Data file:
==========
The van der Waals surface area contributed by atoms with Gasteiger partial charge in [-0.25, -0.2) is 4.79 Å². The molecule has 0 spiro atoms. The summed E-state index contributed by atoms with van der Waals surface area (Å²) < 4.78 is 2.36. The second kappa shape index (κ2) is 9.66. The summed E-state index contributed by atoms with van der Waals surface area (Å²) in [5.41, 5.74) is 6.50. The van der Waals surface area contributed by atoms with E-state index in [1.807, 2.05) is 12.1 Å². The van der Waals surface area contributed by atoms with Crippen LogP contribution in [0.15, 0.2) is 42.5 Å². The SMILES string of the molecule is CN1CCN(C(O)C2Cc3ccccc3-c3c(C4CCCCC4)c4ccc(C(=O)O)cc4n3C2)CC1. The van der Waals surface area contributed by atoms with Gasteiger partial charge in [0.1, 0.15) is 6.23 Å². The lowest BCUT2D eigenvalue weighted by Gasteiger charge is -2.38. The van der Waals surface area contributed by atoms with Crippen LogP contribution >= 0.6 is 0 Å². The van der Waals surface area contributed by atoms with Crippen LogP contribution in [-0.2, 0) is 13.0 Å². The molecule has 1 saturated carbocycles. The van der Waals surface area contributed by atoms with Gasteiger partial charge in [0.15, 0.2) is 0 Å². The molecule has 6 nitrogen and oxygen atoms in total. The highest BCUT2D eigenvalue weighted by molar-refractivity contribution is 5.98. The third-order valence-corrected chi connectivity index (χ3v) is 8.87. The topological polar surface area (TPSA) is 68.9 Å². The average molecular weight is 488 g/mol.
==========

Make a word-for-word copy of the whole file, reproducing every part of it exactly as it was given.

The van der Waals surface area contributed by atoms with Gasteiger partial charge in [-0.25, -0.2) is 4.79 Å². The molecule has 0 spiro atoms. The summed E-state index contributed by atoms with van der Waals surface area (Å²) < 4.78 is 2.36. The second kappa shape index (κ2) is 9.66. The summed E-state index contributed by atoms with van der Waals surface area (Å²) in [5.41, 5.74) is 6.50. The van der Waals surface area contributed by atoms with E-state index in [1.807, 2.05) is 12.1 Å². The van der Waals surface area contributed by atoms with Crippen LogP contribution in [0.15, 0.2) is 42.5 Å². The SMILES string of the molecule is CN1CCN(C(O)C2Cc3ccccc3-c3c(C4CCCCC4)c4ccc(C(=O)O)cc4n3C2)CC1. The van der Waals surface area contributed by atoms with Gasteiger partial charge in [0.1, 0.15) is 6.23 Å². The lowest BCUT2D eigenvalue weighted by Gasteiger charge is -2.38. The van der Waals surface area contributed by atoms with Crippen LogP contribution >= 0.6 is 0 Å². The van der Waals surface area contributed by atoms with Crippen LogP contribution in [-0.2, 0) is 13.0 Å². The molecule has 1 saturated carbocycles. The van der Waals surface area contributed by atoms with Gasteiger partial charge in [0.15, 0.2) is 0 Å². The molecule has 6 nitrogen and oxygen atoms in total. The highest BCUT2D eigenvalue weighted by molar-refractivity contribution is 5.98. The third-order valence-corrected chi connectivity index (χ3v) is 8.87. The topological polar surface area (TPSA) is 68.9 Å². The average molecular weight is 488 g/mol.